3. The Infinite Game: Unlike complex, multi-level games, Flappy Bird extends itself merely through duration. The top players on the leaderboard boast perfect scores of 9,999, so we know that the game is not truly infinite, but considering how difficult it is to crack double-digits, it might as well be. This is not infinite in the truly open-ended sense articulated by James Carse in his book Finite and Infinite Games, but rather durational, like performance art. How long can I tap? How long can I maintain my focus. How do I balance the satisfaction of endurance with the tug of everything else in my life demanding my attention? This is not exactly sacred, but it is gameplay expressed as a dimension out of the normal flow of time. (On a related note, have a look at this story on How Music Hijacks Our Perception of Time.) The only variation as you endlessly scroll to the right is the height of the pipes. (I imagine Flappy Bird 2 could introduce a variable by changing the amount of space between the pipes in unexpected ways over time.)
4. The Social: Finally all of this frustration and hard-won success is exactly the kind of micro-content that people like to share via social media. When you (quickly) get to the “Game Over” screen, you can acknowledge defeat by tapping “OK” or you can tap to “Share” your score. The helpfully pre-formatted tweet reads “OMG! I scored pts in #flapflap!!! ->” followed by a download link. These social communications are actually a form of “investment” in the app. Once you have exposed yourself to your friends (and likely gotten them hooked as well) you will feel pressure to improve your score—and compete with your newly infected friends. This social dimension add what Eyal calls the “Rewards of the Tribe” to the motivational mix.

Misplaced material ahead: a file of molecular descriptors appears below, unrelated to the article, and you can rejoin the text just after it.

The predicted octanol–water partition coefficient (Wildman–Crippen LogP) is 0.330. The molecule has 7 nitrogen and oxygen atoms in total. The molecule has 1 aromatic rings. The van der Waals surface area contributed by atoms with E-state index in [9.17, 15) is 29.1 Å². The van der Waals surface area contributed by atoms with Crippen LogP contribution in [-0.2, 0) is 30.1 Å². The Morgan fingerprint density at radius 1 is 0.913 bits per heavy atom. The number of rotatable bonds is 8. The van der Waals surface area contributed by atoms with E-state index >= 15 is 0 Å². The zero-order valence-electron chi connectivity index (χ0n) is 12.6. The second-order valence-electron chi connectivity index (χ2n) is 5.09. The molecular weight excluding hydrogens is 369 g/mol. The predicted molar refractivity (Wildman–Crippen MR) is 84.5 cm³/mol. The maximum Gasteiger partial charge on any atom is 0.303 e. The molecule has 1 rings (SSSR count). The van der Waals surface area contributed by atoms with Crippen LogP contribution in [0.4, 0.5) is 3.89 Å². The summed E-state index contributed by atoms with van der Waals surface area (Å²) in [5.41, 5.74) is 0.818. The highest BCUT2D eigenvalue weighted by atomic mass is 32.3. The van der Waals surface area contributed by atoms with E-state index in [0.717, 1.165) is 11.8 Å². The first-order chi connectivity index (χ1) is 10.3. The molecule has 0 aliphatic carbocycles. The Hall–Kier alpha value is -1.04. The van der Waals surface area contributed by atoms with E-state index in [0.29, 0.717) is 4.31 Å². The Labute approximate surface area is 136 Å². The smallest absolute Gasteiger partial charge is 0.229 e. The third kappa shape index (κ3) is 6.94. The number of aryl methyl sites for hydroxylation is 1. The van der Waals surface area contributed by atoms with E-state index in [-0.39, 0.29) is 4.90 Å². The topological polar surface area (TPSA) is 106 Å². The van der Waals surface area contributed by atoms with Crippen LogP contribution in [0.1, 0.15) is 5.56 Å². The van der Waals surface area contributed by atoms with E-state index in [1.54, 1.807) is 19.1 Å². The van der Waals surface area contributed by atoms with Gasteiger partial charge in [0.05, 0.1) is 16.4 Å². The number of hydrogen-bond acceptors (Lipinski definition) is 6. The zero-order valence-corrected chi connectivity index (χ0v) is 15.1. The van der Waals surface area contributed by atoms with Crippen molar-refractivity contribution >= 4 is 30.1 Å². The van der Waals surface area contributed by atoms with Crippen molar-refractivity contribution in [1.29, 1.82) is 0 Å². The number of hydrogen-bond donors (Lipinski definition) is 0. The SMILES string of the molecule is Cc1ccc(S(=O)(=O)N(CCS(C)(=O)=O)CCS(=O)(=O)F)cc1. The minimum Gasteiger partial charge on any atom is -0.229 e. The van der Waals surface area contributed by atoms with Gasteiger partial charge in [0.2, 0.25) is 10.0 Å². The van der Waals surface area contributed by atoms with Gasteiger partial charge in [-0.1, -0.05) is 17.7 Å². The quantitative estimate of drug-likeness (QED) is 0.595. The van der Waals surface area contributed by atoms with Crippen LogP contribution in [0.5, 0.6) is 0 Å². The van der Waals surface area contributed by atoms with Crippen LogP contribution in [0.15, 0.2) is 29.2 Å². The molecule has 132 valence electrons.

The lesson of Flappy Bird is that a game, or any product, really, does not need to be complex to command your attention and loyalty. Sometimes the most satisfying things are the simplest. The key is for them to be habit-forming enough for you to develop your own motivation to engage with them. Many large, emergent systems are built out of such simple components endowed with scaling mechanisms that allow for rapid growth and efficiency of flow. Flappy Bird is a trivial example of the power of simplicity scaled, but no conspiracy theory is required to see how it has become such a success. Dong admitted that “The popularity could be my luck,” in a rare interview with Chocolate Lab Apps. There are some reports of a viral Twittter app review campaign that may have fueled the app’s downloads, but the fact that Dong has two other successful games with no built-in cross promotion between them indicates to me that it is his overall approach to games that is having its moment. It will be interesting to see how he scales this simplicity.